Journal Article

Foxy, a Designer Tryptamine Hallucinogen*

Robert Meatherall and Pankaj Sharma

in Journal of Analytical Toxicology

Volume 27, issue 5, pages 313-317
Published in print July 2003 | ISSN: 0146-4760
Published online July 2003 | e-ISSN: 1945-2403 | DOI:
Foxy, a Designer Tryptamine Hallucinogen*

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  • Medical Toxicology
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Foxy is slang for 5-methoxy-N,N-diisopropyltryptamine. It has hallucinogenic properties, similar to other tryptamine compounds, and is mildly euphoric. This case report describes a 21-year-old Caucasian man who ingested a pill called Foxy containing an unknown amount of drug. He was observed in hospital for 2 h, during which time he had mild hallucinations and could not move his limbs. A urine sample was collected approximately 4 h after drug ingestion. The patient was then discharged with no follow up assessment. The 5.methoxy-N,N-diisopropyltryptamine was identified in the urine by gas chromatography-mass spedrometry. Standards prepared from the pure material were used in the identification. Quantitative analysis using the same analytical technique resulted in a urinary concentration of 1.7 µg/mL. Through oxidative deamination, the metabolite, 5-methoxy-indole acetic acid, was formed. It was identified in the urine, and the concentration was determined to be 1.3 µg/ml, using gas chromatography-mass spectrometry. Two other compounds were discovered in the urine sample as a result of a routine drug screen. From their mass spectra, they were tentatively identified as 5-methoxy-N-isopropyltryptamine and 5-methoxy-N,N-diisopropyltryptamine-N′-oxide.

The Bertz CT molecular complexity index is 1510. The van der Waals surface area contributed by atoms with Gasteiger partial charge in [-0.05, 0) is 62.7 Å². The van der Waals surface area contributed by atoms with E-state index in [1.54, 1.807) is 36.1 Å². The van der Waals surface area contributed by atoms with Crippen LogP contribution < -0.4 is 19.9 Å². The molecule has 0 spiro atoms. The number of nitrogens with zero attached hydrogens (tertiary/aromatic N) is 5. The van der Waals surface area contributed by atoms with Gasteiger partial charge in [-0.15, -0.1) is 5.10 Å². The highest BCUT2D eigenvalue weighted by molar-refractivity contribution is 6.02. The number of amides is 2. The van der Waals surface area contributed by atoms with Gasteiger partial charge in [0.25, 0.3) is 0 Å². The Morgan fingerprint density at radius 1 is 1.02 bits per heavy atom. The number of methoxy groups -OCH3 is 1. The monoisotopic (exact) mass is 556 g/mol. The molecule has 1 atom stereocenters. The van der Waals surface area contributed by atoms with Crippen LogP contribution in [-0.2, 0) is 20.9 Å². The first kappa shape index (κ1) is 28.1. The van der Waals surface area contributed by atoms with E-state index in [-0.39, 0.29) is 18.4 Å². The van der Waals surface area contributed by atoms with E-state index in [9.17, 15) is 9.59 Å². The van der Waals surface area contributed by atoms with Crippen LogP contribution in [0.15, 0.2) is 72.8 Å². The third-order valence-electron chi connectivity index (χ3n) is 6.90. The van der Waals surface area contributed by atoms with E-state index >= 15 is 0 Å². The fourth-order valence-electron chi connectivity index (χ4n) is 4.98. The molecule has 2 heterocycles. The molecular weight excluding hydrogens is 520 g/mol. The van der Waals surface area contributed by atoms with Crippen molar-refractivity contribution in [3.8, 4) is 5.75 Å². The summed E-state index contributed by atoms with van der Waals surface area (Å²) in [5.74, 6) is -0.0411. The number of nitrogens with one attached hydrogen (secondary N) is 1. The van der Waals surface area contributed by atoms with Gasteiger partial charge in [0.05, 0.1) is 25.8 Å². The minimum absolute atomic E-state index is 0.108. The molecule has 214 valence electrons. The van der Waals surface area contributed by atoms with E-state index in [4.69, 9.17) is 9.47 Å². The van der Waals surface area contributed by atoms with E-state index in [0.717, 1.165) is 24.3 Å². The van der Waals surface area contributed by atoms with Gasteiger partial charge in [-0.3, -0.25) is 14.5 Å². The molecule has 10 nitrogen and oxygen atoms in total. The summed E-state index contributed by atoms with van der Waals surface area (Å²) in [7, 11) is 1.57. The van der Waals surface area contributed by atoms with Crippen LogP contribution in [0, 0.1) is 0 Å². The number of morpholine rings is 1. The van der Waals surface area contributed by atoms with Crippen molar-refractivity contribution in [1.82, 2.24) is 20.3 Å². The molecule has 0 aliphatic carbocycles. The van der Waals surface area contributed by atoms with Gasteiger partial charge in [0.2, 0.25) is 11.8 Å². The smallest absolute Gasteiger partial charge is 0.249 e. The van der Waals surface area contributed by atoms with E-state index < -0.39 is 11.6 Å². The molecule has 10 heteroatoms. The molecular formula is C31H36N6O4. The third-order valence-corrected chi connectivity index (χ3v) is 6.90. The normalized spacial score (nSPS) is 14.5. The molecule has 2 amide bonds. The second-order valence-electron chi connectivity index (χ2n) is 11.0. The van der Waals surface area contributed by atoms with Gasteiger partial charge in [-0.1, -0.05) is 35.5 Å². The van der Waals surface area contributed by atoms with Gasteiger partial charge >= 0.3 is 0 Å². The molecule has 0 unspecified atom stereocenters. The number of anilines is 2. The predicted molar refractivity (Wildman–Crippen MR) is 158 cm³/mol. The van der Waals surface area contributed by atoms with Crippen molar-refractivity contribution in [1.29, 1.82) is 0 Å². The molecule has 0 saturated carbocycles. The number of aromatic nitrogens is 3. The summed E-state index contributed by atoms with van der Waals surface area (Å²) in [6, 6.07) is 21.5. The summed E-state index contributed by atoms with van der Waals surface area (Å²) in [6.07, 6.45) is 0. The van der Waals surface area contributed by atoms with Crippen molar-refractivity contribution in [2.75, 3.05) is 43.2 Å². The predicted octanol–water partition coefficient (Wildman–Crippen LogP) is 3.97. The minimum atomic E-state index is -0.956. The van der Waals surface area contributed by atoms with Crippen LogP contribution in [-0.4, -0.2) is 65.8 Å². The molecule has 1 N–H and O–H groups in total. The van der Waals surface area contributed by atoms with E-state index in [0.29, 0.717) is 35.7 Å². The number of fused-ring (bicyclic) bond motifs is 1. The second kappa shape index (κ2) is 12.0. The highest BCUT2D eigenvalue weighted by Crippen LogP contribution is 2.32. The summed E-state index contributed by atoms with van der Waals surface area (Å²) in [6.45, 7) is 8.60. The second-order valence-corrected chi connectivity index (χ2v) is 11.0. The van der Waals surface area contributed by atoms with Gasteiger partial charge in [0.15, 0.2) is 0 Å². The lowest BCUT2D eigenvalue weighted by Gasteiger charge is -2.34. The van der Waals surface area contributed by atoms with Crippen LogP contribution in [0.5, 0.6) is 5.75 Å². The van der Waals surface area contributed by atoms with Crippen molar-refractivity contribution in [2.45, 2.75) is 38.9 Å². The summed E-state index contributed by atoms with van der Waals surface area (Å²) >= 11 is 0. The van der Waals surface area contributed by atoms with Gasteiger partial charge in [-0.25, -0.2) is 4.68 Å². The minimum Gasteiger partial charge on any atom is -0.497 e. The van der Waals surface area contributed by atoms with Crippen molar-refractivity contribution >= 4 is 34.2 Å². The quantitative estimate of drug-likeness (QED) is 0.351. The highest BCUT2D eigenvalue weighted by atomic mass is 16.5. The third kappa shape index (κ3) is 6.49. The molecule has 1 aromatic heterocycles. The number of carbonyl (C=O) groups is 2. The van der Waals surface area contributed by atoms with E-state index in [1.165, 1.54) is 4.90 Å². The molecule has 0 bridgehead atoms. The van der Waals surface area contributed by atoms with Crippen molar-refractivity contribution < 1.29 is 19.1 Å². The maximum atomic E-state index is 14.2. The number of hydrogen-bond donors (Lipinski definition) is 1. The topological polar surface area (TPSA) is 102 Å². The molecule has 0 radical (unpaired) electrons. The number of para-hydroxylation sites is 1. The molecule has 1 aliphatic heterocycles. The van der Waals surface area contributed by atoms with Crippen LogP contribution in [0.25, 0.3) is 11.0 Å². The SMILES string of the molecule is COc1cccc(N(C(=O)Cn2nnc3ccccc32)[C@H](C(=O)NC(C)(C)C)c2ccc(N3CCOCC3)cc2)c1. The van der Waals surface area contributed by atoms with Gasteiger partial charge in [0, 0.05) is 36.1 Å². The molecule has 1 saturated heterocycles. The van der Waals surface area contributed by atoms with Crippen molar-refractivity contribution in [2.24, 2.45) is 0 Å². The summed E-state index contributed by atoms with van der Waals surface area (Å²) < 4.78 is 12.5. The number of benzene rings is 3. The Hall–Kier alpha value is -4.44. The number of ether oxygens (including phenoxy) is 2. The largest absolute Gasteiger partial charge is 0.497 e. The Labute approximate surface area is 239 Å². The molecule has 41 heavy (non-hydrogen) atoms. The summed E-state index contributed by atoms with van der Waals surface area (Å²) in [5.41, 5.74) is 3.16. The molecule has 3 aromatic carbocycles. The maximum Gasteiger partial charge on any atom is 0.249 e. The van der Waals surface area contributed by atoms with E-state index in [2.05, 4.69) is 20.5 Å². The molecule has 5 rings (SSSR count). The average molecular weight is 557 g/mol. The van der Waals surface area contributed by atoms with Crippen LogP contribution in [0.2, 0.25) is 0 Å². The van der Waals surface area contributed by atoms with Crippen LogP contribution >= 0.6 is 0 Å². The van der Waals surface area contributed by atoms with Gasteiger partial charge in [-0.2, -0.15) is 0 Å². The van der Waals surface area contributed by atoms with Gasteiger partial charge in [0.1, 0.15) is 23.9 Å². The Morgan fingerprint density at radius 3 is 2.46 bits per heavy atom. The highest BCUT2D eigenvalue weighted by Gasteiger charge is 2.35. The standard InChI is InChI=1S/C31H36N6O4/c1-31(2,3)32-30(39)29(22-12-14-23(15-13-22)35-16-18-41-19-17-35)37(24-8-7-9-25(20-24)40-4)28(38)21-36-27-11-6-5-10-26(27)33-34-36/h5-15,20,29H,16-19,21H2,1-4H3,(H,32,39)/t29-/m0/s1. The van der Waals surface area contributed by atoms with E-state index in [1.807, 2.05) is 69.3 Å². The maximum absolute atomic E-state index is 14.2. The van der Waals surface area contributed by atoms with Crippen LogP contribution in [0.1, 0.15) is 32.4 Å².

Journal Article.  0 words. 

Subjects: Medical Toxicology ; Toxicology (Non-medical)

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